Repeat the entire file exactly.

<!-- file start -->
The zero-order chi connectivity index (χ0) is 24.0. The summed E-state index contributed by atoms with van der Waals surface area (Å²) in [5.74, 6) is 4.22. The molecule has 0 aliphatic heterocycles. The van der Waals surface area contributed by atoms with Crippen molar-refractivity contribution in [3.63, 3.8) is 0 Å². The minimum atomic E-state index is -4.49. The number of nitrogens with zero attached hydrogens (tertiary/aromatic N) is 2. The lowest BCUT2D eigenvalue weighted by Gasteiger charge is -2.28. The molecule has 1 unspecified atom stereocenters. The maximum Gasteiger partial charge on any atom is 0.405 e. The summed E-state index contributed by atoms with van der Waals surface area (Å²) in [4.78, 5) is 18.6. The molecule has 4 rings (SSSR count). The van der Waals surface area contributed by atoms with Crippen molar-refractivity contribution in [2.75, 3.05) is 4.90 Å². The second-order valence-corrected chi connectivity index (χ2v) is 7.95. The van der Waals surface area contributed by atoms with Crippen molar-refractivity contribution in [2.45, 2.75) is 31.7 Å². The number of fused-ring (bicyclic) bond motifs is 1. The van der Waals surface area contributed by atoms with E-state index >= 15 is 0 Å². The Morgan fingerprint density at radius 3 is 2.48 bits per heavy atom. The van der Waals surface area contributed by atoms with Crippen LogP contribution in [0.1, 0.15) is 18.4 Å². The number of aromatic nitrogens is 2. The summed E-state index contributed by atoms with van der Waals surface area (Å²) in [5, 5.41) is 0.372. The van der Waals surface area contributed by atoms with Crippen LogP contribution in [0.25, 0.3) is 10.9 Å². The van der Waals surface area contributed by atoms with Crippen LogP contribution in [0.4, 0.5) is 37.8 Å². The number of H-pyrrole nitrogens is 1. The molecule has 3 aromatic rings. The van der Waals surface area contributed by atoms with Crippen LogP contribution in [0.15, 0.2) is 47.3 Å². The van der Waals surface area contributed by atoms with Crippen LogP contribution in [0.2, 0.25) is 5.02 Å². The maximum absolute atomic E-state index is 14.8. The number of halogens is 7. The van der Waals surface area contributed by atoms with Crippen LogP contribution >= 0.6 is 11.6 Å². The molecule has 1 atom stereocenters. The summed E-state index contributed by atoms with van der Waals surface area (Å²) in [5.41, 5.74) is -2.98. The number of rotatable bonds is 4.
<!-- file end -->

The zero-order chi connectivity index (χ0) is 24.0. The summed E-state index contributed by atoms with van der Waals surface area (Å²) in [5.74, 6) is 4.22. The molecule has 0 aliphatic heterocycles. The van der Waals surface area contributed by atoms with Crippen molar-refractivity contribution in [3.63, 3.8) is 0 Å². The minimum atomic E-state index is -4.49. The number of nitrogens with zero attached hydrogens (tertiary/aromatic N) is 2. The lowest BCUT2D eigenvalue weighted by Gasteiger charge is -2.28. The molecule has 1 unspecified atom stereocenters. The maximum Gasteiger partial charge on any atom is 0.405 e. The summed E-state index contributed by atoms with van der Waals surface area (Å²) in [4.78, 5) is 18.6. The molecule has 4 rings (SSSR count). The van der Waals surface area contributed by atoms with Crippen molar-refractivity contribution in [2.75, 3.05) is 4.90 Å². The second-order valence-corrected chi connectivity index (χ2v) is 7.95. The van der Waals surface area contributed by atoms with Crippen molar-refractivity contribution in [2.45, 2.75) is 31.7 Å². The number of fused-ring (bicyclic) bond motifs is 1. The van der Waals surface area contributed by atoms with E-state index >= 15 is 0 Å². The Morgan fingerprint density at radius 3 is 2.48 bits per heavy atom. The van der Waals surface area contributed by atoms with Crippen LogP contribution in [0.1, 0.15) is 18.4 Å². The number of aromatic nitrogens is 2. The summed E-state index contributed by atoms with van der Waals surface area (Å²) in [5, 5.41) is 0.372. The van der Waals surface area contributed by atoms with Crippen LogP contribution in [0.25, 0.3) is 10.9 Å². The van der Waals surface area contributed by atoms with Crippen LogP contribution in [0.4, 0.5) is 37.8 Å². The number of H-pyrrole nitrogens is 1. The molecule has 3 aromatic rings. The van der Waals surface area contributed by atoms with Crippen LogP contribution in [0.15, 0.2) is 47.3 Å². The van der Waals surface area contributed by atoms with Crippen LogP contribution in [0.2, 0.25) is 5.02 Å². The maximum absolute atomic E-state index is 14.8. The number of halogens is 7. The van der Waals surface area contributed by atoms with Crippen LogP contribution >= 0.6 is 11.6 Å². The molecule has 1 atom stereocenters. The summed E-state index contributed by atoms with van der Waals surface area (Å²) in [5.41, 5.74) is -2.98. The number of rotatable bonds is 4.